Seems like just about everything to do with energy markets is up these days. Crude oil prices are back to the levels of late 2014. Crude production hit a 10.6 MMb/d record volume last week, while lower-48 natural gas has been bouncing around an 80 Bcf/d record level. Exports of crude, gas and NGLs are at all-time highs. But all those hydrocarbon molecules must find their way from the wellhead to market, and in several high-growth regions, that is becoming increasingly problematic, as midstream infrastructure struggles to keep up. In our recent School of Energy, we examined these developments, considering their impact on production trends, domestic demand and the outlook for growth in export volumes. Did you miss it? Not a problem. We taped the whole conference, and School of Energy Online is now available in 12 hours of streaming video, along with all the Excel models, slides, and graphics that we use to tie energy markets together. Today, in this unabashed advertorial, we review some of the highlights of the conference.
Imported liquefied natural gas from the U.S. is helping Mexico address major challenges facing its gas sector. For one, LNG shipments from the Sabine Pass export terminal in Louisiana to Mexico’s three LNG import facilities have been filling a gas-supply gap created by delays in the country’s build-out of new pipelines to receive gas from the Permian, the Eagle Ford and other U.S. sources. Imported LNG also is playing — and will continue to play — a key role in balancing daily gas needs within Mexico, which has virtually no gas storage capacity but is planning to develop some. Today, we consider recent developments in gas pipeline capacity, gas supply, LNG imports and gas storage south of the border.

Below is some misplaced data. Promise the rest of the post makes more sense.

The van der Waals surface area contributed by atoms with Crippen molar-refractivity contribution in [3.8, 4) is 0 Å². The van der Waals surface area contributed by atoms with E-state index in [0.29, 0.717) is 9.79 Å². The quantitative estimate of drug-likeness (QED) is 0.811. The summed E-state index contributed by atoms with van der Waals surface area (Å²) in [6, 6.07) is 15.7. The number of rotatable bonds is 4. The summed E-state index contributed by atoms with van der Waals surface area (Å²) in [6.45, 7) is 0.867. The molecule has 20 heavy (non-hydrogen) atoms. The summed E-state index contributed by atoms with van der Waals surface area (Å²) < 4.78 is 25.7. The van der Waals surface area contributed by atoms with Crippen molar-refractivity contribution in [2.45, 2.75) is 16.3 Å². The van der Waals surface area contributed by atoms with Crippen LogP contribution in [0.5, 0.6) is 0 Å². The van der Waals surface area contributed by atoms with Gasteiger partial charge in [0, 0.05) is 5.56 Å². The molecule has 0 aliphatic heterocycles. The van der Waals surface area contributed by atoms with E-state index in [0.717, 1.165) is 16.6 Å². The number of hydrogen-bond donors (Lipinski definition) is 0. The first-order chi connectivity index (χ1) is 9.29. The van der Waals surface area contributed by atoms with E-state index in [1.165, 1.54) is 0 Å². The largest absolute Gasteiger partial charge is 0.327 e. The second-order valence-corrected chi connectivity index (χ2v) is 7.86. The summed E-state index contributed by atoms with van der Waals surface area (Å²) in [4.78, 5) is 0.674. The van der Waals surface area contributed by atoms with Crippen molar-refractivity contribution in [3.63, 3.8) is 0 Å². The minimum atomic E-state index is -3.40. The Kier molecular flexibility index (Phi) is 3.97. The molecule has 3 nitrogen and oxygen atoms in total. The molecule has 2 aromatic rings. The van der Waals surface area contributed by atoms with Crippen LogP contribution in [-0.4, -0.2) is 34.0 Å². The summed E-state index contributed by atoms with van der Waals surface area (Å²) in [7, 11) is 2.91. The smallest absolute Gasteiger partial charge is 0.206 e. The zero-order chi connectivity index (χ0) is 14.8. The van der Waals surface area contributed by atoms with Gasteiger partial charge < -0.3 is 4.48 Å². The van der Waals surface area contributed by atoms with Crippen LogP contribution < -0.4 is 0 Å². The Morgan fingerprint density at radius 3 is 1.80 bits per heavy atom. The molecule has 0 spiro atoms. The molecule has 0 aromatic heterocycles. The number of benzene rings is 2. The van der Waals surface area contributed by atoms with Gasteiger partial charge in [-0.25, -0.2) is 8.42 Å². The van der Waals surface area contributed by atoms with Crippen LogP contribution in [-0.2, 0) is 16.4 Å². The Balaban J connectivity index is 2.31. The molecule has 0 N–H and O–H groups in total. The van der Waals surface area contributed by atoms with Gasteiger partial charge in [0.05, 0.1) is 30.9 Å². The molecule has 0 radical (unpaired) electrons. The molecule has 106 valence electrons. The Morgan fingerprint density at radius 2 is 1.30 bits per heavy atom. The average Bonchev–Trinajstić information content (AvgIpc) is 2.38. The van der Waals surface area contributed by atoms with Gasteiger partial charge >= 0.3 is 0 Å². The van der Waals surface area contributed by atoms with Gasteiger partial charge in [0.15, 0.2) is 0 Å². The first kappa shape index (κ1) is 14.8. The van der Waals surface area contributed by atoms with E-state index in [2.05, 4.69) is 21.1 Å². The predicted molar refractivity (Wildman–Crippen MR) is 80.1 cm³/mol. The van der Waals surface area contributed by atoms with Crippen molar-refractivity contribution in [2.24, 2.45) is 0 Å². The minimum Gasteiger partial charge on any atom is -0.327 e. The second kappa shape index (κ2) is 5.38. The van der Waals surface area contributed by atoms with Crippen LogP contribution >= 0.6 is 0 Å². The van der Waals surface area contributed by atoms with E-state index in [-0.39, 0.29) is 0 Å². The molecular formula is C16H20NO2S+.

Large-scale and well-funded producers in the Permian have built dedicated gathering systems and signed up for pipeline-takeaway options to keep their barrels moving to markets at the Gulf Coast and Cushing. For the most part, smaller producers don’t have the same options, for a variety of reasons. More and more, barrels from outside the core areas of the Permian are competing for the last bits of pipeline space and producers are being forced to rely more heavily on Permian trucking companies to help keep their crude flowing. Truckers are being asked to make less desirable, less economical and longer hauls, and are passing those costs back to the producer. With pipeline takeaway capacity maxed out, trucking capacity is being pushed to the limit too, with several potential upstream impacts. Today, we look at trucking options for smaller producers in second-tier production areas, the impact of boom-bust cycles on trucking companies and what tight trucking capacity means for the basin as a whole.
This past winter’s gas price spikes shined a bright light on the changing dynamics driving Eastern U.S. natural gas markets, especially the growth in gas-fired generation that is contributing to more frequent — and more severe — spikes in gas prices in the region on very cold days. There are other changes too. For one, gas is increasingly flowing from the Northeast to the Southeast as prodigious Marcellus/Utica production growth is pulled into higher-priced, higher-demand growth markets. In today’s blog, we conclude our series on ever-morphing gas markets on the U.S.’s “Right Coast” by examining how gas pipeline flows back East have changed on days besides the winter peaks, how much demand could be unlocked by forthcoming pipeline projects, and what that new demand will mean for flow and price patterns.
Increasing production of NGL-packed associated gas in the adjoining SCOOP, STACK and Merge plays in central Oklahoma and rising interest in the Arkoma Woodford play in the southeastern part of the state are spurring a bevy of natural gas-related infrastructure projects. New gas-gathering systems are being developed, new gas processing capacity has come online, and at least another 1.1 Bcf/d of processing capacity is under construction or will be soon. To help bring all the resulting gas and NGLs to market, new takeaway pipeline capacity out of Oklahoma is being planned too. Today, we continue our review of ongoing efforts to add gas-processing and takeaway capacity in the hottest parts of the Sooner State.